And, oh boy, was it twice as gay! Actually, that was an underestimation, it was more like ten times as gay! So. Much. Fun!

It was rather a ridiculous film, I'll be the first to admit, with light plot and a whole lot of silliness and singing. But sometimes that's just what you need. It was, of course, in fabulous Technicolor, and it looked pretty damn spiffy, particularly the ladies in their lovely, bright outfits. Here's just a few screen shots to whet your appetite, should you be looking out for a film for a night in, particularly as Autumn draws in.

I'm actually in love with the green dress below. It was definitely my sartorial highlight of the film. I was in love with it even before she started dancing and I caught a glimpse of the matching lining to the skirt... Do you think I could duplicate it? Perhaps that should be an Autumn project for me, to crack out the sewing machine... between watching more Frank Sinatra films, of course.

I rather liked the yellow, black and white ensemble below too. Well, if it's good enough to impress Frank Sinatra (he's not singing to her, he's obviously singing to the dress) then it's good enough for me.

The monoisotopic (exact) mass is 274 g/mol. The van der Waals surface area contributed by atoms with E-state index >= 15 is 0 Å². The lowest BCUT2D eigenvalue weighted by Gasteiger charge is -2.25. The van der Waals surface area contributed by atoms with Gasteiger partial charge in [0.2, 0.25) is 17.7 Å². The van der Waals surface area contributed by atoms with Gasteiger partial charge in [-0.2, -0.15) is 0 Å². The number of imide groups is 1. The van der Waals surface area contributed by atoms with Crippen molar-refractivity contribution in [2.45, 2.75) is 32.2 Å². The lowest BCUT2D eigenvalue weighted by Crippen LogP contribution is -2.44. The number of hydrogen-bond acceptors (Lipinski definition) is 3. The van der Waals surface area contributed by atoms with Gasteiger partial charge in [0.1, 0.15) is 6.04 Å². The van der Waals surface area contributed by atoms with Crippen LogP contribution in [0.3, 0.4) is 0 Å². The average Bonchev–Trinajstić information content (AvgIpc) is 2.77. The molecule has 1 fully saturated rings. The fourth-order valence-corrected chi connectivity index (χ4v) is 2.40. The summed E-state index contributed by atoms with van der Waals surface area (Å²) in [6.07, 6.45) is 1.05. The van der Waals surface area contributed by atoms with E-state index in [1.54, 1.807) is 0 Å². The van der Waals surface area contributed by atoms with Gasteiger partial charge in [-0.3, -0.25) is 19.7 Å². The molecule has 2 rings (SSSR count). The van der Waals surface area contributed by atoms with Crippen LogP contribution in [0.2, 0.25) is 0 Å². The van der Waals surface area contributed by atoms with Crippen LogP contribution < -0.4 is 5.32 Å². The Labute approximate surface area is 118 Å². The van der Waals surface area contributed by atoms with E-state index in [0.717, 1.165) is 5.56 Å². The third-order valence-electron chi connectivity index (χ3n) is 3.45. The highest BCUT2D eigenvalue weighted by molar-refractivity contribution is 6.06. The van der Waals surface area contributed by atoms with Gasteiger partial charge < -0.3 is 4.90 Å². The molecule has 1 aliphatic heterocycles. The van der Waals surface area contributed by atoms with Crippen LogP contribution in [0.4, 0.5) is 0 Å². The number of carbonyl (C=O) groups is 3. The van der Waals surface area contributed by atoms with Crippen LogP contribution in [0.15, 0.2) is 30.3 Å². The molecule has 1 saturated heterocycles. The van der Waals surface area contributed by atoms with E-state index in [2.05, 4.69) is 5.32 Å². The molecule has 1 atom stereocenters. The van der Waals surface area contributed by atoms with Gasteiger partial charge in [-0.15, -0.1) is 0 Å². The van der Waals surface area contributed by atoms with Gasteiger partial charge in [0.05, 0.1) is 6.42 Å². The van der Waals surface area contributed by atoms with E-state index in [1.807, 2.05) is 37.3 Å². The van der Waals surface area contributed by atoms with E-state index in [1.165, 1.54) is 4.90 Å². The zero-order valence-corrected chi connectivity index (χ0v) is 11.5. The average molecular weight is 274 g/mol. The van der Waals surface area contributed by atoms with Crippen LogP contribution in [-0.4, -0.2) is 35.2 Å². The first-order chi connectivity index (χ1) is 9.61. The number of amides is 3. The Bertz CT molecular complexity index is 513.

The costume designer was taking full advantage of the wonders of Technicolor, with bright yellow, pink and green (even if the sailors had to stick to white).

So, if you're not going 'on the town' tonight or tomorrow, then why not settle in with this fabulous film? You may well find yourself inspired to go out after watching it, embracing the following 24 hours in the manner of these sailors on shore leave. How can you not be roused by this song?

Monday 14 October 2013

Thelma Goes to Hollywood

This is rather a special post, even if I do say so myself... Something both inspiring and full of glamour for the first day of the working week.

The background story is that my mother is friends with an amazing lady named Thelma, who lives just down the street in their town. Back in the 1930s and 1940s, she worked for the art department of Hoyts, a big cinema chain in Australia. Her job was to watch the new films and then visit the different cinemas to paint a relevant and inviting picture to entice the audiences in.

Recently, when my mother went to visit, Thelma pulled out some of her old sketch books, filled with her wonderful drawings. My mother was thrilled and asked if she could take photographs of them, which she then shared with me. Equally thrilled, I asked if I could share them with my readers on my blog, to which Thelma gave her blessing.

See if you can spot some of the glamorous stars from Hollywood's golden era:

I'm sure Thelma didn't always see her job as particularly glamorous, when she was rushing from cinema to cinema to meet deadlines and covered in paint, with aching arms and back. But to me, it's like the next best thing to my mother being friends with a Hollywood starlet from the period. And when you think about what other young women were doing at that time, if they were even working at all and not stuck at home while the men went out to earn a living, it is pretty damn awesome and inspiring.